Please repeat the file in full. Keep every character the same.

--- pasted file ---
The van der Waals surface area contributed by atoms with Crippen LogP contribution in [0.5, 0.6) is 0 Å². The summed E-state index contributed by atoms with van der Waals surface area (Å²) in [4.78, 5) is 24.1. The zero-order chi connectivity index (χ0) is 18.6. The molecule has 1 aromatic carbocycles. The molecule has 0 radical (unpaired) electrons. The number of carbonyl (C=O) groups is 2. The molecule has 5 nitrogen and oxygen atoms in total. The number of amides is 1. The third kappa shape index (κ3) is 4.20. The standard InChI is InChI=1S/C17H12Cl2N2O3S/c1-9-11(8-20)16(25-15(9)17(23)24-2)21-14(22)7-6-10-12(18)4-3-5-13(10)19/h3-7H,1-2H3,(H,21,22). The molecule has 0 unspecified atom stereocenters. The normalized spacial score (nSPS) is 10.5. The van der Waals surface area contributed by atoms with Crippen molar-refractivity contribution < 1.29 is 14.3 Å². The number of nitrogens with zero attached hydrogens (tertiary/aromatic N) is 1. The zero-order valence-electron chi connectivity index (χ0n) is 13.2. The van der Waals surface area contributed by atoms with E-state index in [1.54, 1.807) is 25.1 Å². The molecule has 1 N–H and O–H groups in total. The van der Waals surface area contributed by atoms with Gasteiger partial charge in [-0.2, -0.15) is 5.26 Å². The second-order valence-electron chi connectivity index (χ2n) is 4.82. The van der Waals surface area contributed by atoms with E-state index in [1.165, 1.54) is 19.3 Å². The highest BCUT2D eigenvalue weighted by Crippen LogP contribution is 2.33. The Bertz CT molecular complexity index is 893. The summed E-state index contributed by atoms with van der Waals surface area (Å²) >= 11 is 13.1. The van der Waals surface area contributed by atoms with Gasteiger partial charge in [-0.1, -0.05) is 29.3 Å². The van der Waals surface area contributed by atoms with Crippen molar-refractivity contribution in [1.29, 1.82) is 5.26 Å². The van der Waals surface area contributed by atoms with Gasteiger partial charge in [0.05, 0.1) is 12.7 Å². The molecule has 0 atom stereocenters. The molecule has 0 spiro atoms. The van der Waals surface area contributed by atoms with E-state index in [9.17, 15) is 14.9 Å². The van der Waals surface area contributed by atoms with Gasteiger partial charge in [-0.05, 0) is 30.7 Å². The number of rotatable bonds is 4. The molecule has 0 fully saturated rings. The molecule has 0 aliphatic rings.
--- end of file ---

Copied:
The van der Waals surface area contributed by atoms with Crippen LogP contribution in [0.5, 0.6) is 0 Å². The summed E-state index contributed by atoms with van der Waals surface area (Å²) in [4.78, 5) is 24.1. The zero-order chi connectivity index (χ0) is 18.6. The molecule has 1 aromatic carbocycles. The molecule has 0 radical (unpaired) electrons. The number of carbonyl (C=O) groups is 2. The molecule has 5 nitrogen and oxygen atoms in total. The number of amides is 1. The third kappa shape index (κ3) is 4.20. The standard InChI is InChI=1S/C17H12Cl2N2O3S/c1-9-11(8-20)16(25-15(9)17(23)24-2)21-14(22)7-6-10-12(18)4-3-5-13(10)19/h3-7H,1-2H3,(H,21,22). The molecule has 0 unspecified atom stereocenters. The normalized spacial score (nSPS) is 10.5. The van der Waals surface area contributed by atoms with Crippen molar-refractivity contribution < 1.29 is 14.3 Å². The number of nitrogens with zero attached hydrogens (tertiary/aromatic N) is 1. The zero-order valence-electron chi connectivity index (χ0n) is 13.2. The van der Waals surface area contributed by atoms with E-state index in [1.54, 1.807) is 25.1 Å². The molecule has 1 N–H and O–H groups in total. The van der Waals surface area contributed by atoms with Gasteiger partial charge in [-0.2, -0.15) is 5.26 Å². The second-order valence-electron chi connectivity index (χ2n) is 4.82. The van der Waals surface area contributed by atoms with E-state index in [1.165, 1.54) is 19.3 Å². The highest BCUT2D eigenvalue weighted by Crippen LogP contribution is 2.33. The Bertz CT molecular complexity index is 893. The summed E-state index contributed by atoms with van der Waals surface area (Å²) >= 11 is 13.1. The van der Waals surface area contributed by atoms with Gasteiger partial charge in [-0.1, -0.05) is 29.3 Å². The van der Waals surface area contributed by atoms with Crippen molar-refractivity contribution in [1.29, 1.82) is 5.26 Å². The van der Waals surface area contributed by atoms with Gasteiger partial charge in [0.05, 0.1) is 12.7 Å². The molecule has 0 atom stereocenters. The molecule has 0 spiro atoms. The van der Waals surface area contributed by atoms with E-state index in [9.17, 15) is 14.9 Å². The van der Waals surface area contributed by atoms with Gasteiger partial charge in [-0.05, 0) is 30.7 Å². The number of rotatable bonds is 4. The molecule has 0 fully saturated rings. The molecule has 0 aliphatic rings.